Colonialism & Collective Trauma - Europe & Africa
Lab Cycle Oct 2020 - July 2021 Report
Visolela Namises, Muove Nyika, Kosha Joubert & Robin Alfred
Judy Malan, Rasada Goldblatt, Roma Long
In this Lab we researched the collective trauma that is present in Africa and in Europe due to the historical and ongoing injustices of colonialism. Europe and Africa are large continents, comprising many and varied countries, so we will explore these questions through the specific perspectives and experiences that participants brought to the Lab.
We started out with a group of 45 participants and completed with 29 participants. We met for 11 group sessions between October 2020 – June 2021, and triads were formed after our fourth session.
We explored the following questions:
- What constitutes the historical background to colonialism?
- How does the trauma of colonialism influence our identities and the process of ‘othering’ e.g. between Africans, Europeans, people of African descent living in Europe and people of European descent living in Africa?
- How does the trauma of colonialism influence the development of our worldviews and shape the current relationships between and within African and European countries?
- How does our use of language reflect and reinforce the consequences of this trauma?
- How does the trauma of colonialism show itself through us in times of crisis (e.g. Covid-19, climate emergencies)?
- Can we collectively create a coherent ‘we-space’ and a process of witnessing that leads to an acknowledgement, integration and eventual healing of this trauma?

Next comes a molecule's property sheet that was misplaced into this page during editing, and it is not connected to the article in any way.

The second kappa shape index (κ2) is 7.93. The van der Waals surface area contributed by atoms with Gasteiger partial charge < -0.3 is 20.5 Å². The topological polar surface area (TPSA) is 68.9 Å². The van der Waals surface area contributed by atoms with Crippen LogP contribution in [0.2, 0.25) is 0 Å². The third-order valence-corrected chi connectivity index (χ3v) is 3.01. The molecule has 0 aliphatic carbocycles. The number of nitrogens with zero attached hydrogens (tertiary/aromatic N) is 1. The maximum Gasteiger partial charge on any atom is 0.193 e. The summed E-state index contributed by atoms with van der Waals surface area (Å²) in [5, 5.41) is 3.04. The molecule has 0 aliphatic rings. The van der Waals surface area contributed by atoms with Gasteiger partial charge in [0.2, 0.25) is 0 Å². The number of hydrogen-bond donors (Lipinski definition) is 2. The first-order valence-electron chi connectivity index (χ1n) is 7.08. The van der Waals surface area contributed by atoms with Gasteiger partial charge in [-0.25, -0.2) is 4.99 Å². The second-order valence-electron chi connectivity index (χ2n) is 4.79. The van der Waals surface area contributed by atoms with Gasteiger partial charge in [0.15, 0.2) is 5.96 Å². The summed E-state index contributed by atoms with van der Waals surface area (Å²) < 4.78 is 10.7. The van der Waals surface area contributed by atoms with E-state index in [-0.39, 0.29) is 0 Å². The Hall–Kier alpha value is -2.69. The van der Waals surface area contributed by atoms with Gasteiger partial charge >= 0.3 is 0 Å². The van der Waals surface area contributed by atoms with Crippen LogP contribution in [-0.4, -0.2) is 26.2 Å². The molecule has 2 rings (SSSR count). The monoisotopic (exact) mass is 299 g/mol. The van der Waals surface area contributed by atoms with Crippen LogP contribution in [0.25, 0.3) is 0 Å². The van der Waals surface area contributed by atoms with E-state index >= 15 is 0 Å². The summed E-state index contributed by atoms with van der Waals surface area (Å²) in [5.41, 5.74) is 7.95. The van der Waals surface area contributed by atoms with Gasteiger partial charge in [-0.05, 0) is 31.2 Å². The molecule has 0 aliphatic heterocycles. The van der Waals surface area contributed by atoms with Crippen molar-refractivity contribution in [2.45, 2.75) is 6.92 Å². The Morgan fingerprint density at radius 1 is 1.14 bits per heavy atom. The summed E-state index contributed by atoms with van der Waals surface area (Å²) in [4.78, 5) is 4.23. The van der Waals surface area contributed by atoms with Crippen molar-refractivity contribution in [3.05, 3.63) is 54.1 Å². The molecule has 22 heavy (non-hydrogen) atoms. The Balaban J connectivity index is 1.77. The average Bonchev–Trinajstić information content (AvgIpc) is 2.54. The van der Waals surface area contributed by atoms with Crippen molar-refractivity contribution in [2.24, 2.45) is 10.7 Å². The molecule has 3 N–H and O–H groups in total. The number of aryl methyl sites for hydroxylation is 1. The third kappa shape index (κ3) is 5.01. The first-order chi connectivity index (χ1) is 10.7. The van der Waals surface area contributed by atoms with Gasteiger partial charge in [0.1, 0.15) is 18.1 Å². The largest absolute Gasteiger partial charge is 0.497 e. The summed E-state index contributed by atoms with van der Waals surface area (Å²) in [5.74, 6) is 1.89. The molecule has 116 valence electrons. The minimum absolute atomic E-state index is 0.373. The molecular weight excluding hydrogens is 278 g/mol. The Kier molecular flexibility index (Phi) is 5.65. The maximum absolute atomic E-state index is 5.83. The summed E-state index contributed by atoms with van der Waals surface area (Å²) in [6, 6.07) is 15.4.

Stages of our process as a group:
1. Synchronising & Resourcing
2. Meeting the Collective Trauma Landscape
3. Exploring Individual & Collective Conditioning
4. Listening to Ancestral Roots & Voices from the Field
5. Integrating & Restoring
6. Transforming & Meta-learning
Moments of Challenge
- Acknowledging the almost unfathomable vastness of the territory that we entered, which sometimes manifested as a lack of clarity of intention: Can we really be here to heal the trauma of European Colonialism in Africa? Are we here to celebrate the strength and vitality of African culture and the power of resistance? Or to mourn and grieve the pain of colonialism? Or all of this? The topic is so vast, deep and pervasive that a primary challenge was to know where to focus and what is achievable.
- The ongoing realities of the digital divide between Africa and Europe, so that access to our zoom sessions and the Google Drive was too challenging for some African participants.
- Experiencing the painful struggles of discomfort in diversity, and amongst both ‘perpetrators’ and ‘victims’ of atrocities
- Seeing the need for both personal healing and collective trauma integration. Both seem to intertwine, but there is more to learn about how to actively engage in both in these Lab journeys.